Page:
The Caribbean and its adjacent seas, including the Atlantic, have been the source region for 11 % of the world’s fatal tsunamis over history, with almost 100 tsunamis observed that have impacted 23 countries of this region. Caribbean nations must be prepared to face the dangers of tsunami from distant, regional and local sources. While many Caribbean Member countries continue to depend primarily on the Pacific Tsunami Warning Center (PTWC) for the warning advice to their National Tsunami Warning Centres, the reality of the dangers posed by local and regional sources does require Member States to: (i) identify and assess their tsunami risk; (ii) improve and expand the capabilities of their National Tsunami Warning Centres (NTWC)/Tsunami Warning Focal Points (TWFP) and Disaster Management Offices (NDMO) in order to respond to a tsunami in a timely and responsible manner to save lives; and (iii) engage in regional collaboration to build a strong warning and mitigation system.
In this context, the International Tsunami Information Center (Hawaii), in collaboration with the IOC ICG/CARIBE-EWS Secretariat, the Caribbean Tsunami Information Center (CTIC), and the Caribbean Tsunami Warning Program (CTWP) organise a Regional Tsunami Training Workshop on Strengthening Standard Operating Procedures (SOP) for Tsunami Warning and Emergency Response and the Development of the ICG/CARIBE-EWS PTWC New Enhanced Products to be held in Bridgetown, Barbados,18-22 November 2013. The training has the support of UNESCO and the United Nations Development Programme (UNDP) for Barbados and the OECS through the Enhancing Resilience to Reduce Vulnerability in the Caribbean (ERC) Project.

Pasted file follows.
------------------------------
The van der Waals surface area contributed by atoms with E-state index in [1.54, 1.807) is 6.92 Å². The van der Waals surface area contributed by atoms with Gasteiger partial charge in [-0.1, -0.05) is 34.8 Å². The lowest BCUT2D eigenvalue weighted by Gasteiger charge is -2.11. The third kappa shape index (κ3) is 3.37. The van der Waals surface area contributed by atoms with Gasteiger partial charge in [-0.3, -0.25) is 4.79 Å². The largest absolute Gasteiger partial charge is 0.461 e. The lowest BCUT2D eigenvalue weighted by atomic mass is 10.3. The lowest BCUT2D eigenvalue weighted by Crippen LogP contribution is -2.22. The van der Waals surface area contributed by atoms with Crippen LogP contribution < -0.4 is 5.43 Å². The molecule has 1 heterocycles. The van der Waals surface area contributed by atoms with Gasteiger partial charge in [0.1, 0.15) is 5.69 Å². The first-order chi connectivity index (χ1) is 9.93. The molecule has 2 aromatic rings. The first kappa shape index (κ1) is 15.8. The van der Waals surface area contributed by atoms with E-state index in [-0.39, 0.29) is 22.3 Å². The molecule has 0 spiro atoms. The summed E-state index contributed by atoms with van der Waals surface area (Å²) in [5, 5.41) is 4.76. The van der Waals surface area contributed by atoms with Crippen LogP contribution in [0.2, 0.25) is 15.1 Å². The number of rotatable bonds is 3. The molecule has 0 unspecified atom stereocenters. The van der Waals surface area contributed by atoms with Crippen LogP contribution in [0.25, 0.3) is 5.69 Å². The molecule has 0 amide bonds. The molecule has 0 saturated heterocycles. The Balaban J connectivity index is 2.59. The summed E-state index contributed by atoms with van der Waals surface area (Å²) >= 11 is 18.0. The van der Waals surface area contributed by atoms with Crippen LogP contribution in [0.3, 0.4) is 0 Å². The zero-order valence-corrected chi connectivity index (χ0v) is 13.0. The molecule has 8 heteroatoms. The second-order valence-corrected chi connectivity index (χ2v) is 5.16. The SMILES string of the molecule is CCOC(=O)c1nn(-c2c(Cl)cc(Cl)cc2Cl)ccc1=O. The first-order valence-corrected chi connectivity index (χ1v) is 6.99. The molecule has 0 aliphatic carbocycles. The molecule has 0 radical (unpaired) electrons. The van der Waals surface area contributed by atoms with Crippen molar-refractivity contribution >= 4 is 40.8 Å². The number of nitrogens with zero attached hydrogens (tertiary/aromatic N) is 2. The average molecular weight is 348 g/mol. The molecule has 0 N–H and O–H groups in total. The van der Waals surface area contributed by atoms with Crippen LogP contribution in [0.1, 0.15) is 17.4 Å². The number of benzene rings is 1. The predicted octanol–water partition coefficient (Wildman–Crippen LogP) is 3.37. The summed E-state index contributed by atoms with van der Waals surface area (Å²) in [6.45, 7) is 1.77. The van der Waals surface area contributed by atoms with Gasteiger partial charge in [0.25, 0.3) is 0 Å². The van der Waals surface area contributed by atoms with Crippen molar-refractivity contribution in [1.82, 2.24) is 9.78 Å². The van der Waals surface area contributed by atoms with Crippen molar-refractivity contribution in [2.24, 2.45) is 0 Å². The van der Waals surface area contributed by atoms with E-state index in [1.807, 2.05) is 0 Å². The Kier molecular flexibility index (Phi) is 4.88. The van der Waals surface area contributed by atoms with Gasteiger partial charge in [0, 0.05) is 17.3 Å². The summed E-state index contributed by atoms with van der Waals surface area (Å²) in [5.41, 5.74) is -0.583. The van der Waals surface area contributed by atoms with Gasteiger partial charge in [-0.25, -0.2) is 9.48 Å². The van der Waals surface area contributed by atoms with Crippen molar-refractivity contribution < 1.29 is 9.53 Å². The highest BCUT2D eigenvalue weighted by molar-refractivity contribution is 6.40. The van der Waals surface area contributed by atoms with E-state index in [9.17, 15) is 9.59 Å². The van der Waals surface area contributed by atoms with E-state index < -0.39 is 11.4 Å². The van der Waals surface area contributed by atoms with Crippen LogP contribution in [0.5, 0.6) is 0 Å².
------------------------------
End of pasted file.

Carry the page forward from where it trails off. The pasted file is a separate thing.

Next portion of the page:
Participants are: a) members of the country’s national tsunami warning centre/tsunami warning focal point, national disaster management office, or geohazards agency; and b) responsible for and involved in tsunami warning and emergency response operations, and/or responsible for their country's Standard Operating Procedures (SOPs). Participipating countries for this session are: Aruba, Barbados, Curaçao, Dominica, France (Guadeloupe, Martinique), Grenada, Guyana, Netherlands (Bonaire), St Lucia, St Vincent and The Grenadines, Suriname, Trinidad and Tobago, and Venezuela.  

The Caribbean and its adjacent seas, including the Atlantic, have been the source region for 11 % of the world’s fatal tsunamis over history, with almost 100 tsunamis observed that have impacted 23 countries of this region. Member States of the Intergovernmental Coordination Group for the Tsunami and Other Coastal Hazards Warning System for the Caribbean and Adjacent Regions (ICG/CARIBE) must be prepared to face the dangers of tsunamis from distant, regional and local sources. While many Caribbean Member countries continue to depend primarily on the Pacific Tsunami Warning Center (PTWC) for the warning advice to their National Tsunami Warning Centres, the reality of the dangers posed by local and regional sources does require Member States to: (i) identify and assess their tsunami risk; (ii) improve and expand the capabilities of their National Tsunami Warning Centres (NTWC)/Tsunami Warning Focal Points (TWFP) and Disaster Management Offices (NDMO) in order to respond to a tsunami in a timely and responsible manner to save lives; and (iii) engage in regional collaboration to build a strong warning and mitigation system.
This Regional Tsunami Training Workshop on Strengthening Standard Operating Procedures (SOP) for Tsunami Warning and Emergency Response and the Development of the ICG/CARIBE-EWS PTWC New Enhanced Products will be held in Mexico City, Mexico, 1-5 April 2014. The training that will be conducted in English, with simultaneous Spanish translation.